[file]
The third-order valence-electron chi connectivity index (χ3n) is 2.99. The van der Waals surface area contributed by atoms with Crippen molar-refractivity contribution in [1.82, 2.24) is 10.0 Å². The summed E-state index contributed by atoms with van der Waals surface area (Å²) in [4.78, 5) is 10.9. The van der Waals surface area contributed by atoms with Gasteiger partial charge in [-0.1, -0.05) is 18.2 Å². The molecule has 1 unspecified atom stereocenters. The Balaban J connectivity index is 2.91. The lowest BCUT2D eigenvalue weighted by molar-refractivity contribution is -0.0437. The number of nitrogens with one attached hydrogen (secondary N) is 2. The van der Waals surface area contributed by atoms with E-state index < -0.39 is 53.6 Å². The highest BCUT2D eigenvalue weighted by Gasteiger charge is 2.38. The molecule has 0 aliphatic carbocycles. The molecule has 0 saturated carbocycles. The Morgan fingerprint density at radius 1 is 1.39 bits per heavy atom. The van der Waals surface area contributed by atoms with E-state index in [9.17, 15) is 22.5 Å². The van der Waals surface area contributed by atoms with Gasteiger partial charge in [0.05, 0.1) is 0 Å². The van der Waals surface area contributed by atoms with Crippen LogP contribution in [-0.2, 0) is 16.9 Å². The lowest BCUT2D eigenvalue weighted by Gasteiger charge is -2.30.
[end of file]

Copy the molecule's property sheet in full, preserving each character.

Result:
The third-order valence-electron chi connectivity index (χ3n) is 2.99. The van der Waals surface area contributed by atoms with Crippen molar-refractivity contribution in [1.82, 2.24) is 10.0 Å². The summed E-state index contributed by atoms with van der Waals surface area (Å²) in [4.78, 5) is 10.9. The van der Waals surface area contributed by atoms with Gasteiger partial charge in [-0.1, -0.05) is 18.2 Å². The molecule has 1 unspecified atom stereocenters. The Balaban J connectivity index is 2.91. The lowest BCUT2D eigenvalue weighted by molar-refractivity contribution is -0.0437. The number of nitrogens with one attached hydrogen (secondary N) is 2. The van der Waals surface area contributed by atoms with E-state index < -0.39 is 53.6 Å². The highest BCUT2D eigenvalue weighted by Gasteiger charge is 2.38. The molecule has 0 aliphatic carbocycles. The molecule has 0 saturated carbocycles. The Morgan fingerprint density at radius 1 is 1.39 bits per heavy atom. The van der Waals surface area contributed by atoms with E-state index in [9.17, 15) is 22.5 Å². The van der Waals surface area contributed by atoms with Gasteiger partial charge in [0.05, 0.1) is 0 Å². The van der Waals surface area contributed by atoms with Crippen LogP contribution in [-0.2, 0) is 16.9 Å². The lowest BCUT2D eigenvalue weighted by Gasteiger charge is -2.30.